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Bo Ryan talks retirement plans, Wisconsin basketball's next act at Big Ten media day

Bo Ryan talks fluid retirement plans, Ethan Happ and more at Big Ten media day in Chicago.

David Banks-USA TODAY Sports

CHICAGO -- As the keyboards clicked, seven-footers roamed the halls, coffee streamed through sportswriters' bodies and coaches once again donned suits and ties at Big Ten media day in Chicago, the only thing missing from officially kicking off college basketball season was, you know, the actual games.

But for those who have waited -- patiently or otherwise -- for over half a calendar year for the sport to return to campus gyms around the country, media day serves as the hors d'oeuvres to the incoming feast of college basketball.

The tip-off marathon! Thanksgiving weekend tournaments! The chaos of conference play! Bubble watch! Death, taxes and Bo Ryan! The inevitable upset of Georgetown by a double-digit seed! It's all yet to come!

There is still a month of waiting for the games to commence, but after a long six since the last game, any storyline stemming from legitimate college hoops talk out of the mouths of coaches and players is the water to a withered plant -- an orange, inflated, bouncing plant.

Bo knows. Or does he?

The whispers are sure to come from the far reaches of every corner of Wisconsin Badgers talk.

"Is Bo Ryan retiring at season's end?"

In late June, the Badgers' head coach of 14 seasons announced that he "decided to coach one more season" at Wisconsin and then retire. At a press conference the following day, Ryan cleft a slight crack in the door of returning beyond the 2015-16 season.

In August, he confirmed that door was not just cracked, but still completely open.

At media day, we learned that Ryan might be coming back beyond this season. Or he might not. For the time being, the 67-year-old Wisconsin legend is only thinking about the current Badgers team that will open the regular season Nov. 13 against Western Illinois at the Kohl Center.

"Believe me, all I've been thinking about this morning when I got up was the practice plan."

"I haven't made up my mind about anything other than coaching these guys," Ryan said. "We got practice at four this afternoon. Believe me, all I've been thinking about this morning when I got up was the practice plan.

"What drills were going to do, some of the guys have some nicks, some minor injuries. Are they going to be OK for practice? All my mind's doing right now is doing the things I've been doing for 40 years."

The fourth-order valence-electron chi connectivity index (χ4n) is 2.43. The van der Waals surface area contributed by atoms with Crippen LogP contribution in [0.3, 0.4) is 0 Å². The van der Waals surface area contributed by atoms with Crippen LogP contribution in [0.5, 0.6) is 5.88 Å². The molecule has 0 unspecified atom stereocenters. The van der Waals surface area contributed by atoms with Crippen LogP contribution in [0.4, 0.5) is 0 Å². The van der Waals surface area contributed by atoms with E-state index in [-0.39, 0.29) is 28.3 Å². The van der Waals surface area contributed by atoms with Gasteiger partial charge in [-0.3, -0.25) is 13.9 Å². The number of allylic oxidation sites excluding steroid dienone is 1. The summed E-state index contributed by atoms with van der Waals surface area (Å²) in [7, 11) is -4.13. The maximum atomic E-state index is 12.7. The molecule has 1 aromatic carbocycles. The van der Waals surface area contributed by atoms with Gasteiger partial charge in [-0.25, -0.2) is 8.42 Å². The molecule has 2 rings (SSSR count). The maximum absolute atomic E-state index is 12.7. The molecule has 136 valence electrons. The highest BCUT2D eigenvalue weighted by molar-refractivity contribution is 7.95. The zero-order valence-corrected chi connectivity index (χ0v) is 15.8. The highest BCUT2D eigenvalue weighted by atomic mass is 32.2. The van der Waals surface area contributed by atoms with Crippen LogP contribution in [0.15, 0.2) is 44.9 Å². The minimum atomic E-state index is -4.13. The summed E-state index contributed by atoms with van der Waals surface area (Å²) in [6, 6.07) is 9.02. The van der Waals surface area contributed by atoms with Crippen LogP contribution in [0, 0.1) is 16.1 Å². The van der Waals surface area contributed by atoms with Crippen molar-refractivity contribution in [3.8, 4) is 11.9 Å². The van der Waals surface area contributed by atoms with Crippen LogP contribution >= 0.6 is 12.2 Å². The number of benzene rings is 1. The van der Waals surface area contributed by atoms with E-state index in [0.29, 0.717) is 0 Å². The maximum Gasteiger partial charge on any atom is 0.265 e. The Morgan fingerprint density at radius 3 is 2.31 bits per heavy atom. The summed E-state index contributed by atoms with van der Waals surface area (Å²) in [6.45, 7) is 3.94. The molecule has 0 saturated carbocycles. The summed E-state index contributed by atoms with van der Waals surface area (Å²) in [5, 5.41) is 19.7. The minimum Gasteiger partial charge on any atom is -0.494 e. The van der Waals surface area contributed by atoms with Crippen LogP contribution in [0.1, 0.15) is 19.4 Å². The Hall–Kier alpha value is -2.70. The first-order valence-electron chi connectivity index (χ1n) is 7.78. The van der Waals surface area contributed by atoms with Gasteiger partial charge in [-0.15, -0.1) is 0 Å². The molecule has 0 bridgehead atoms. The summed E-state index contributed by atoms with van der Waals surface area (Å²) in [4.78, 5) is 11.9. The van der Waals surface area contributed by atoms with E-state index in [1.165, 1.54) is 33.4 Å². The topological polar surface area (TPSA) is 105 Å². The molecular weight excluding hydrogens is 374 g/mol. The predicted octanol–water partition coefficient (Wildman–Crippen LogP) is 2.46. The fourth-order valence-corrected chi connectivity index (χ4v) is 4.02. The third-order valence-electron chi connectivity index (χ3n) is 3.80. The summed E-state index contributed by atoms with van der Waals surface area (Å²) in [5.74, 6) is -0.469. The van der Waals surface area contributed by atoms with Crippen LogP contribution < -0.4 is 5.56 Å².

Ryan was his usual self while fielding questions at a roundtable in Chicago. In between answers about freshmen Ethan Happ and Charlie Thomas and discussing the rule changes to college basketball, he diverged into tangents about Saturday Night Live, Cheese Whiz and growing up in Chester, Pa. (Would it be a Ryan press conference without the latter?)

"I'm in the gym now and that's right where I belong," he said. "I belong in the gym."

It's Happ-ening

As reporters continued to spam Ryan with retirement questions, he reminded those in the crowd that he hoped he "could come to Big Ten media day and talk about Ethan Happ and his development," among other things.

When Bo Ryan makes a request, it's best to take him up on that.

Ryan lauded the improvement of the redshirt freshman over the course of his first season with the team. While Happ didn't see game action last season after redshirting, he was forced to take on a tall task daily in practice.

"How would you like to be a player that went against Frank Kaminsky, Nigel Hayes and Sam Dekker every day?" Ryan asked. "You think you'd learn something? That's what we're hoping for. He handled it well."

How well, you ask?

"There were days when he kicked rear end up and down the floor and we'd scratch our heads."

Ryan said the 6'9 native of Milan, Ill., could have contributed last year if he was needed. However, with the likes of National Player of the Year Kaminsky, Dekker, Duje Dukan and Hayes in the frontcourt, his talents weren't required in game action and he decided to not lose a year of eligibility.

"Knowing that his minutes would have been limited, he made the best decision ever by redshirting," Ryan said. "And now he has four years and he's going to leave a mark."

"There were days when he kicked rear end up and down the floor and we'd scratch our heads."

Happ is projected to start alongside Hayes and junior Vitto Brown in the frontcourt for Wisconsin.

"Ethan, he's a workhorse, man," Brown said. "He's gotten better just playing against Frank every day in practice last year. So he's emulated some of his moves. He'll be good down low for us."

Great expectations

Despite losing five players from last season's national runner-up roster, the Badgers don't want to set their sights any lower.

"Goals never change," Brown said. "We plan on being just as good and we plan on making it just as far as we did. We know we're going to have to work a little harder."

When it comes to team expectations, that is one area where Ryan steps out of the way.

"The only way you'll know what the team's goals are is to ask the team," he said. "Because I don't go in and tell them what to hope for, what to wish for."

No kidding

Returning only 38 percent of their scoring from 2014-15, the Badgers will look to juniors Koenig and Hayes -- both preseason All-Big Ten players -- to carry much of the offense. So when the Milwaukee Bucks opened their training camp in Madison earlier this month, head coach Jason Kidd -- a 10-time NBA All-Star point guard himself -- was able to impart some wisdom into the Badgers floor general.

"I've got to be consistently aggressive, and that starts every day in practice, whether I'm feeling good or bad that day or tired in practice," Koenig said when asked what Kidd told him. "I just need to kind of tell myself I need to dominate every single practice."